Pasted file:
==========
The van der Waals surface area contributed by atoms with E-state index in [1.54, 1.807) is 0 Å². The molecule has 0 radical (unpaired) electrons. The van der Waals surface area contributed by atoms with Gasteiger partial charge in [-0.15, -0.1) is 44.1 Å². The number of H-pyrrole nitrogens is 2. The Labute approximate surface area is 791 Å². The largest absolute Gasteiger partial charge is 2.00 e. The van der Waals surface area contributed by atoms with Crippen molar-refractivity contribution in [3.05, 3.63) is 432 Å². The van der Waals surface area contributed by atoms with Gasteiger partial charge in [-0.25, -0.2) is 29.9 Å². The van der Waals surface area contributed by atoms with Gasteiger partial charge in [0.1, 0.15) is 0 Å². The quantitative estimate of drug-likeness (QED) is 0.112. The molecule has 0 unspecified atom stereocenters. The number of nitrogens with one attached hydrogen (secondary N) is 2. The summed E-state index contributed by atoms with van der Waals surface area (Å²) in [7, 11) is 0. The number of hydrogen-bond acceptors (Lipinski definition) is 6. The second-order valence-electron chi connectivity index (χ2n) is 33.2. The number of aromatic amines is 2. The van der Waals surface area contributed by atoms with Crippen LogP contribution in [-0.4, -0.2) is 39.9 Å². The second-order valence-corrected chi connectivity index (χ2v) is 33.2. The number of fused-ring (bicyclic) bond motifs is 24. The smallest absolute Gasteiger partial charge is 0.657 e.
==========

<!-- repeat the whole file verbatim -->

The van der Waals surface area contributed by atoms with E-state index in [1.54, 1.807) is 0 Å². The molecule has 0 radical (unpaired) electrons. The van der Waals surface area contributed by atoms with Gasteiger partial charge in [-0.15, -0.1) is 44.1 Å². The number of H-pyrrole nitrogens is 2. The Labute approximate surface area is 791 Å². The largest absolute Gasteiger partial charge is 2.00 e. The van der Waals surface area contributed by atoms with Crippen molar-refractivity contribution in [3.05, 3.63) is 432 Å². The van der Waals surface area contributed by atoms with Gasteiger partial charge in [-0.25, -0.2) is 29.9 Å². The van der Waals surface area contributed by atoms with Gasteiger partial charge in [0.1, 0.15) is 0 Å². The quantitative estimate of drug-likeness (QED) is 0.112. The molecule has 0 unspecified atom stereocenters. The number of nitrogens with one attached hydrogen (secondary N) is 2. The summed E-state index contributed by atoms with van der Waals surface area (Å²) in [7, 11) is 0. The number of hydrogen-bond acceptors (Lipinski definition) is 6. The second-order valence-electron chi connectivity index (χ2n) is 33.2. The number of aromatic amines is 2. The van der Waals surface area contributed by atoms with Crippen LogP contribution in [-0.4, -0.2) is 39.9 Å². The second-order valence-corrected chi connectivity index (χ2v) is 33.2. The number of fused-ring (bicyclic) bond motifs is 24. The smallest absolute Gasteiger partial charge is 0.657 e.